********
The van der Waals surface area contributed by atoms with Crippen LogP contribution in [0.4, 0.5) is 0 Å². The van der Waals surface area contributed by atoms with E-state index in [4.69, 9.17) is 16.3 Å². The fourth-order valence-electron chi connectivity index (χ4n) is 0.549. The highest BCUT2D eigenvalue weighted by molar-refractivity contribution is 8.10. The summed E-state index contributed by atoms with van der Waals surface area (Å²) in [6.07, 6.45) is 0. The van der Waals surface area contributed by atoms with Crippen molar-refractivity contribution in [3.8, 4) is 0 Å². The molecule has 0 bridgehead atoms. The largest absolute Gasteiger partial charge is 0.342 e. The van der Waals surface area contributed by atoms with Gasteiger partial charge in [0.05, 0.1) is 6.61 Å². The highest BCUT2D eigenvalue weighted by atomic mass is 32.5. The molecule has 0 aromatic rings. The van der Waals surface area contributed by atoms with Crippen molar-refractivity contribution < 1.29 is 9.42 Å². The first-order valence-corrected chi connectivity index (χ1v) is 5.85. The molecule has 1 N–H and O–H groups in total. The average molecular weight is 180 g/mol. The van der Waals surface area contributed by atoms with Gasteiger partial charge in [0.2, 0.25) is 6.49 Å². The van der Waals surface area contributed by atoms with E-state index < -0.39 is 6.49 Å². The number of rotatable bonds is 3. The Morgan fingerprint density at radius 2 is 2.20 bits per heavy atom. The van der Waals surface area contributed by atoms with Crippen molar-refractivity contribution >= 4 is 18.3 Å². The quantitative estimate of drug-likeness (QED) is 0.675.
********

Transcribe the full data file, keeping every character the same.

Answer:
The van der Waals surface area contributed by atoms with Crippen LogP contribution in [0.4, 0.5) is 0 Å². The van der Waals surface area contributed by atoms with E-state index in [4.69, 9.17) is 16.3 Å². The fourth-order valence-electron chi connectivity index (χ4n) is 0.549. The highest BCUT2D eigenvalue weighted by molar-refractivity contribution is 8.10. The summed E-state index contributed by atoms with van der Waals surface area (Å²) in [6.07, 6.45) is 0. The van der Waals surface area contributed by atoms with Crippen molar-refractivity contribution in [3.8, 4) is 0 Å². The molecule has 0 bridgehead atoms. The largest absolute Gasteiger partial charge is 0.342 e. The van der Waals surface area contributed by atoms with Gasteiger partial charge in [0.05, 0.1) is 6.61 Å². The highest BCUT2D eigenvalue weighted by atomic mass is 32.5. The molecule has 0 aromatic rings. The van der Waals surface area contributed by atoms with Crippen molar-refractivity contribution < 1.29 is 9.42 Å². The first-order valence-corrected chi connectivity index (χ1v) is 5.85. The molecule has 1 N–H and O–H groups in total. The average molecular weight is 180 g/mol. The van der Waals surface area contributed by atoms with Gasteiger partial charge in [0.2, 0.25) is 6.49 Å². The van der Waals surface area contributed by atoms with E-state index < -0.39 is 6.49 Å². The number of rotatable bonds is 3. The Morgan fingerprint density at radius 2 is 2.20 bits per heavy atom. The van der Waals surface area contributed by atoms with Crippen molar-refractivity contribution >= 4 is 18.3 Å². The quantitative estimate of drug-likeness (QED) is 0.675.